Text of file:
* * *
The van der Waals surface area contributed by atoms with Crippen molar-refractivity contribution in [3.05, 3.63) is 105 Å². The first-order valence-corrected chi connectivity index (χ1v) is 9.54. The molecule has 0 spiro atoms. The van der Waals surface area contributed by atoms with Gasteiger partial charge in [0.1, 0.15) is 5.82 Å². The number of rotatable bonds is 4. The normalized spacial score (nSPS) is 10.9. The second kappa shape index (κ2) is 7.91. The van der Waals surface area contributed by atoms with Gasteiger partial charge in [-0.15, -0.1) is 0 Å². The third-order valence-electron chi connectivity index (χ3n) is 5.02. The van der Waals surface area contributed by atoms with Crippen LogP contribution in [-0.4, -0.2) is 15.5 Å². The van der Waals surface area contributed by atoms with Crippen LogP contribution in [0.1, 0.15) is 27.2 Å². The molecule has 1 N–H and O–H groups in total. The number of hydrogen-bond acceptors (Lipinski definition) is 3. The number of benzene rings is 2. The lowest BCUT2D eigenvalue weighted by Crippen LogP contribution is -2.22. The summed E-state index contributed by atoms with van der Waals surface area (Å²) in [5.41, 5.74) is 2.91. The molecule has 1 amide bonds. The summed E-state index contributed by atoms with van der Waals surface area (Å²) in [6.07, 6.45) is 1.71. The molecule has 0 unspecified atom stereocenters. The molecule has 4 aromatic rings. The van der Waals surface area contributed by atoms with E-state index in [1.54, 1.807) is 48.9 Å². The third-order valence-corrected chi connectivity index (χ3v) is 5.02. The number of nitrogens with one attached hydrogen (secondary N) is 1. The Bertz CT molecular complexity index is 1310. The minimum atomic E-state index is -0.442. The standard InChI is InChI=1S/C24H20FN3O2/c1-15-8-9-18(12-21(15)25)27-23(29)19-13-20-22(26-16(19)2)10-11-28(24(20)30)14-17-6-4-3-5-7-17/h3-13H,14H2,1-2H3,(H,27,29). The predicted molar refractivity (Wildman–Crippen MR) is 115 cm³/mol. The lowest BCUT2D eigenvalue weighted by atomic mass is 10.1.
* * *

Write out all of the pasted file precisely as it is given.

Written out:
The van der Waals surface area contributed by atoms with Crippen molar-refractivity contribution in [3.05, 3.63) is 105 Å². The first-order valence-corrected chi connectivity index (χ1v) is 9.54. The molecule has 0 spiro atoms. The van der Waals surface area contributed by atoms with Gasteiger partial charge in [0.1, 0.15) is 5.82 Å². The number of rotatable bonds is 4. The normalized spacial score (nSPS) is 10.9. The second kappa shape index (κ2) is 7.91. The van der Waals surface area contributed by atoms with Gasteiger partial charge in [-0.15, -0.1) is 0 Å². The third-order valence-electron chi connectivity index (χ3n) is 5.02. The van der Waals surface area contributed by atoms with Crippen LogP contribution in [-0.4, -0.2) is 15.5 Å². The van der Waals surface area contributed by atoms with Crippen LogP contribution in [0.1, 0.15) is 27.2 Å². The molecule has 1 N–H and O–H groups in total. The number of hydrogen-bond acceptors (Lipinski definition) is 3. The number of benzene rings is 2. The lowest BCUT2D eigenvalue weighted by Crippen LogP contribution is -2.22. The summed E-state index contributed by atoms with van der Waals surface area (Å²) in [5.41, 5.74) is 2.91. The molecule has 1 amide bonds. The summed E-state index contributed by atoms with van der Waals surface area (Å²) in [6.07, 6.45) is 1.71. The molecule has 0 unspecified atom stereocenters. The molecule has 4 aromatic rings. The van der Waals surface area contributed by atoms with E-state index in [1.54, 1.807) is 48.9 Å². The third-order valence-corrected chi connectivity index (χ3v) is 5.02. The number of nitrogens with one attached hydrogen (secondary N) is 1. The Bertz CT molecular complexity index is 1310. The minimum atomic E-state index is -0.442. The standard InChI is InChI=1S/C24H20FN3O2/c1-15-8-9-18(12-21(15)25)27-23(29)19-13-20-22(26-16(19)2)10-11-28(24(20)30)14-17-6-4-3-5-7-17/h3-13H,14H2,1-2H3,(H,27,29). The predicted molar refractivity (Wildman–Crippen MR) is 115 cm³/mol. The lowest BCUT2D eigenvalue weighted by atomic mass is 10.1.